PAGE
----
Merck had hinted at a conference last month that the efficacy rates of Moderna‘s mRNA vaccine and the one developed by collaboration partners Pfizer and BioNTech were better than it had expected, and set a high bar for its efforts. As it turned out, V590 and V591 produced immune responses that were inferior not only to those produced by other vaccines, but to those seen in patients who have recovered from COVID-19 infections.

Syringe and torn paper with "Coronavirus" written on it.

Image source: Getty Images.

Merck is the second-largest vaccine seller in the world, but had hesitated to develop one for COVID-19, falling months behind in the race. Eventually, it launched programs to develop single-dose vaccine candidates based on proven technology, one using the viral vector Merck uses in its approved Ebola vaccine, and one from a company it acquired last year in the hope of getting multiple shots on the COVID-19 goal. Instead, Merck will take a non-cash charge to its fourth-quarter earnings for the programs.

However, the pharma company still has high hopes for two COVID-19 treatment candidates. MK-7110 is an anti-inflammatory drug that appears to reduce the risk of death or respiratory failure in moderately to severely ill COVID-19 patients by as much as 50%. Phase 3 trial results for it are expected in the first quarter. Molnupiravir (MK-4482) is an oral antiviral being evaluated in trials that are expected to be complete in May. If successful, that drug could compete with Gilead‘s remdesivir, which faces some skepticism over its efficacy.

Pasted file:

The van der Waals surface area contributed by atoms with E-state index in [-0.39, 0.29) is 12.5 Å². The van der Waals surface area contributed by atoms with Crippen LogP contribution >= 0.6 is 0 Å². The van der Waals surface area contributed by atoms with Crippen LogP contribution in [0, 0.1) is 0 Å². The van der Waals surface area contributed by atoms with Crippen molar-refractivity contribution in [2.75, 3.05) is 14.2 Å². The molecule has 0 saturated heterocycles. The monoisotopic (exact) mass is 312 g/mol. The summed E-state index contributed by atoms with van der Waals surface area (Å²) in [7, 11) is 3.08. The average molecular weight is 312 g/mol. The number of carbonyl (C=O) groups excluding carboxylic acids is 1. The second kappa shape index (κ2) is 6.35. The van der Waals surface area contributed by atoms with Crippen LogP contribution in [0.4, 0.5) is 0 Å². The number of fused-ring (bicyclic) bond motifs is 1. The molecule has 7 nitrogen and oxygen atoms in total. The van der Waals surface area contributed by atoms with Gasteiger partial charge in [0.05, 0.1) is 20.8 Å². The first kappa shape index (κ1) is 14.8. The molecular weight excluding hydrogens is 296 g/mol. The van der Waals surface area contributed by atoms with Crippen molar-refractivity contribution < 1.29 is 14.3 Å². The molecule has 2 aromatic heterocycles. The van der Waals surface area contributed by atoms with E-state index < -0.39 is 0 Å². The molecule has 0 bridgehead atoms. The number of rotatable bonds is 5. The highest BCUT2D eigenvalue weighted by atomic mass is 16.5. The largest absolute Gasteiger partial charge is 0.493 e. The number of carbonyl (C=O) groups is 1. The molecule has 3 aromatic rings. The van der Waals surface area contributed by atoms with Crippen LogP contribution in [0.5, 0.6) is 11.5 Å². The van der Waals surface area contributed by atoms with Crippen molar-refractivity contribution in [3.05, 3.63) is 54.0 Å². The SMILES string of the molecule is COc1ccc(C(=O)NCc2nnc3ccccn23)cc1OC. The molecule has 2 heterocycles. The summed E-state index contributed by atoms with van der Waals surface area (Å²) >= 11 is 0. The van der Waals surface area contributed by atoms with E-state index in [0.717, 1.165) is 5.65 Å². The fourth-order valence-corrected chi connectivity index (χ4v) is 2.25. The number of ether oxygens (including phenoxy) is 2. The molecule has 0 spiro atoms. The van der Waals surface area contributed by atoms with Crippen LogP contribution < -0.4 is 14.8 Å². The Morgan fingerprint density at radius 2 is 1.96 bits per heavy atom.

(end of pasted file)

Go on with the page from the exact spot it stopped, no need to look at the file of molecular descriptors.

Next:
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Ontario Adjusts Vaccination Plan in Response to Pfizer-BioNTech Shipment Delays | Ontario Newsroom – Government of Ontario News

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Ontario Newsroom | Salle de presse de l’Ontario

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Why BlackBerry (TSX:BB) Stock Just Soared 40% – The Motley Fool Canada

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BlackBerry (TSX:BB)(NYSE:BB) stock popped 40% on Monday morning. This is the highest increase in the tech company’s share price in nearly a decade. Let’s take a look at what could have driven this rally and if more upside is to come.

BlackBerry stock has tripled in value year to date

BlackBerry stock was trading at nearly $25 a share when the Toronto Stock Exchange opened on Monday, up more than $7 or more than 40% from Friday’s level. The company now has a market cap over $13 billion.

BlackBerry stock has been rallying for several days before skyrocketing on Monday. At the start of 2021, the company was worth just over $8 per share. It is now worth about three times as much.

This rally doesn’t seem to be explained by fundamental changes in the business. BlackBerry has had a number of good news in recent weeks, but nothing that would explain the share price rise on Monday. The movement is most likely driven by investors’ enthusiasm, according to experts.